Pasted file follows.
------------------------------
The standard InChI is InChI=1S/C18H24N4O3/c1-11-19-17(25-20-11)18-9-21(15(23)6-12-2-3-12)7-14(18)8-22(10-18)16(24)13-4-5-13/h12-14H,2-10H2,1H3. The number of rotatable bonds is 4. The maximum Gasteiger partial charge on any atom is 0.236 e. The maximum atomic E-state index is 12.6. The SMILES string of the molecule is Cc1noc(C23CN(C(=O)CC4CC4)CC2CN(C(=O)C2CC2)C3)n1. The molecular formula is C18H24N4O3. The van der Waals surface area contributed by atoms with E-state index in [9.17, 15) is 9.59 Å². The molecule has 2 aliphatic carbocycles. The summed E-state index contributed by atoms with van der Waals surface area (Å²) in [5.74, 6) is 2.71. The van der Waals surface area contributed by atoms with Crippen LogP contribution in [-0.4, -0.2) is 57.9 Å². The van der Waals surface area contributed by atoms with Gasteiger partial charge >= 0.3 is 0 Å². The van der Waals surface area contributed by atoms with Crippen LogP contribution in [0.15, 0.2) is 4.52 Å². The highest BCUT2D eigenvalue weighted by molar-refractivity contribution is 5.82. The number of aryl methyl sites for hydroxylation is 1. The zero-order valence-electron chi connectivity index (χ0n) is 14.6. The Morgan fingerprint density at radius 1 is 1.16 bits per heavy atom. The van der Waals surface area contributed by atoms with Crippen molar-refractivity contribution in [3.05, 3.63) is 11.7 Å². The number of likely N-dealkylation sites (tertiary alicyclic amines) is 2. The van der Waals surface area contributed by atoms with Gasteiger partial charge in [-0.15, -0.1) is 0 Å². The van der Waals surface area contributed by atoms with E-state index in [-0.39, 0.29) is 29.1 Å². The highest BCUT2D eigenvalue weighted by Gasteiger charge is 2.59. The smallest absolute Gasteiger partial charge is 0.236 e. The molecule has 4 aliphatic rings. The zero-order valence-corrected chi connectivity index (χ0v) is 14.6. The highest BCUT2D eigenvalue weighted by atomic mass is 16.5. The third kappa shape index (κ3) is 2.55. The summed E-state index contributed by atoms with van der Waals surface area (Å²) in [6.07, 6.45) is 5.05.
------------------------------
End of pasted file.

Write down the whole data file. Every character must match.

The standard InChI is InChI=1S/C18H24N4O3/c1-11-19-17(25-20-11)18-9-21(15(23)6-12-2-3-12)7-14(18)8-22(10-18)16(24)13-4-5-13/h12-14H,2-10H2,1H3. The number of rotatable bonds is 4. The maximum Gasteiger partial charge on any atom is 0.236 e. The maximum atomic E-state index is 12.6. The SMILES string of the molecule is Cc1noc(C23CN(C(=O)CC4CC4)CC2CN(C(=O)C2CC2)C3)n1. The molecular formula is C18H24N4O3. The van der Waals surface area contributed by atoms with E-state index in [9.17, 15) is 9.59 Å². The molecule has 2 aliphatic carbocycles. The summed E-state index contributed by atoms with van der Waals surface area (Å²) in [5.74, 6) is 2.71. The van der Waals surface area contributed by atoms with Crippen LogP contribution in [-0.4, -0.2) is 57.9 Å². The van der Waals surface area contributed by atoms with Gasteiger partial charge >= 0.3 is 0 Å². The van der Waals surface area contributed by atoms with Crippen LogP contribution in [0.15, 0.2) is 4.52 Å². The highest BCUT2D eigenvalue weighted by molar-refractivity contribution is 5.82. The number of aryl methyl sites for hydroxylation is 1. The zero-order valence-electron chi connectivity index (χ0n) is 14.6. The Morgan fingerprint density at radius 1 is 1.16 bits per heavy atom. The van der Waals surface area contributed by atoms with Crippen molar-refractivity contribution in [3.05, 3.63) is 11.7 Å². The number of likely N-dealkylation sites (tertiary alicyclic amines) is 2. The van der Waals surface area contributed by atoms with Gasteiger partial charge in [-0.15, -0.1) is 0 Å². The van der Waals surface area contributed by atoms with E-state index in [-0.39, 0.29) is 29.1 Å². The highest BCUT2D eigenvalue weighted by Gasteiger charge is 2.59. The smallest absolute Gasteiger partial charge is 0.236 e. The molecule has 4 aliphatic rings. The zero-order valence-corrected chi connectivity index (χ0v) is 14.6. The highest BCUT2D eigenvalue weighted by atomic mass is 16.5. The third kappa shape index (κ3) is 2.55. The summed E-state index contributed by atoms with van der Waals surface area (Å²) in [6.07, 6.45) is 5.05.